What’s in the infrastructure bill for Michigan?

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On this week’s Talking Michigan Transportation podcast, timely conversations about the long-awaited infrastructure bill President Biden has been seeking.

Recorded Thursday, Oct. 28, as negotiations continue in Congress, Susan Howard, program director for transportation finance at the American Association of State Highway and Transportation Officials, talks about the Infrastructure Investment and Jobs Act (IIJA) and what it would fund.

Later, Zachary Rable, a policy analyst in the Michigan Department of Transportation's (MDOT) Bureau of Transportation Planning, joins the podcast to break down what the IIJA would mean for Michigan.

Howard talks about the transportation highlights in the IIJA and why she’s optimistic Congressional members can find agreement on the broader social safety net bill that would clear the way for a separate vote in the House on the infrastructure legislation, adopted with some bipartisan support in the Senate in August.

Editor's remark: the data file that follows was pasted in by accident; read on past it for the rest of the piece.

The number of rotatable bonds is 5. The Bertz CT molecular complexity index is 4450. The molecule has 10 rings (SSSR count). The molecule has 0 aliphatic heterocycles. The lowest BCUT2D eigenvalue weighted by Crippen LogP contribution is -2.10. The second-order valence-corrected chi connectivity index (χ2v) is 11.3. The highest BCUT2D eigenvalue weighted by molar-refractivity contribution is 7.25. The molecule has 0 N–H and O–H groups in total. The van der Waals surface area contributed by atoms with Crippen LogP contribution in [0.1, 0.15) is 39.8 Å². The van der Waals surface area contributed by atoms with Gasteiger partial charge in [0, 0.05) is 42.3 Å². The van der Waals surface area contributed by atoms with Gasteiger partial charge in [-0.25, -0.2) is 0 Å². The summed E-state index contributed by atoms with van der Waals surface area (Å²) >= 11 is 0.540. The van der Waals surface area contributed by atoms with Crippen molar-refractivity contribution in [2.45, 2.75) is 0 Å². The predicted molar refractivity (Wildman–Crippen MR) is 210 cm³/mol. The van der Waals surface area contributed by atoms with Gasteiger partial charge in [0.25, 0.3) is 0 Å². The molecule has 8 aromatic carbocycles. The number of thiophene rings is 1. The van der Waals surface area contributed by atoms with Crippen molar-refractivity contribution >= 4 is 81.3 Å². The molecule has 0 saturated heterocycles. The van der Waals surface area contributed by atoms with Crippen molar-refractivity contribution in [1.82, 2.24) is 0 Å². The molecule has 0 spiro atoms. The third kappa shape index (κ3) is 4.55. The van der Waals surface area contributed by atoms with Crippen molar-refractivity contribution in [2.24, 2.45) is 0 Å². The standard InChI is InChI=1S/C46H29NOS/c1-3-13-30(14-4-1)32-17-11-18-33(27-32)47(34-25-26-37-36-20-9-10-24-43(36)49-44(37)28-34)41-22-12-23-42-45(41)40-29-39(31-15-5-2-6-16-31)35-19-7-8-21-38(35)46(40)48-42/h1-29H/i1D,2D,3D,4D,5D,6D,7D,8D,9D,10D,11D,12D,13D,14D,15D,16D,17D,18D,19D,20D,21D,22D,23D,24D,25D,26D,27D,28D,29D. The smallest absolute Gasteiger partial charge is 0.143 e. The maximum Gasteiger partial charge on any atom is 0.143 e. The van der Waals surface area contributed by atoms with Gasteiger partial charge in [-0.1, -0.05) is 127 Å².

Among the transportation highlights, the IIJA:

  • Makes the largest federal investment in public transit ever,
  • Makes the largest federal investment in passenger rail since the creation of Amtrak,
  • Makes the single largest dedicated bridge investment since the building of the interstate highway system, and
  • Makes the largest investment in clean energy transmission and electric vehicle (EV) infrastructure in history; electrifying thousands of school and transit buses across the country; and creating a new Grid Deployment Authority to build a resilient, clean, 21st century electric grid.

Howard says the investment in EV infrastructure would be significant and presents it as a new frontier, with EV charging dollars going to every state, allowing states to choose how EV infrastructure best fits into their own demographics. She calls it a long-term endeavor.

Later, Rable talks about some specifics in the IIJA for Michigan:

  • It would reauthorize surface transportation programs for five years, providing Michigan and MDOT necessary predictable and sustainable funding for advancing the department's multimodal transportation goals,
  • It would provide $2.4 billion in "new" highway funding for Michigan for Fiscal Years 2022-2026, a $340 million average annual increase, and
  • It would provide $563 million for the Bridge Replacement, Rehabilitation, and Preservation Program, as well as $110 million for the EV Charging Program and $8.7 million for the Ferry Boat Construction Program.

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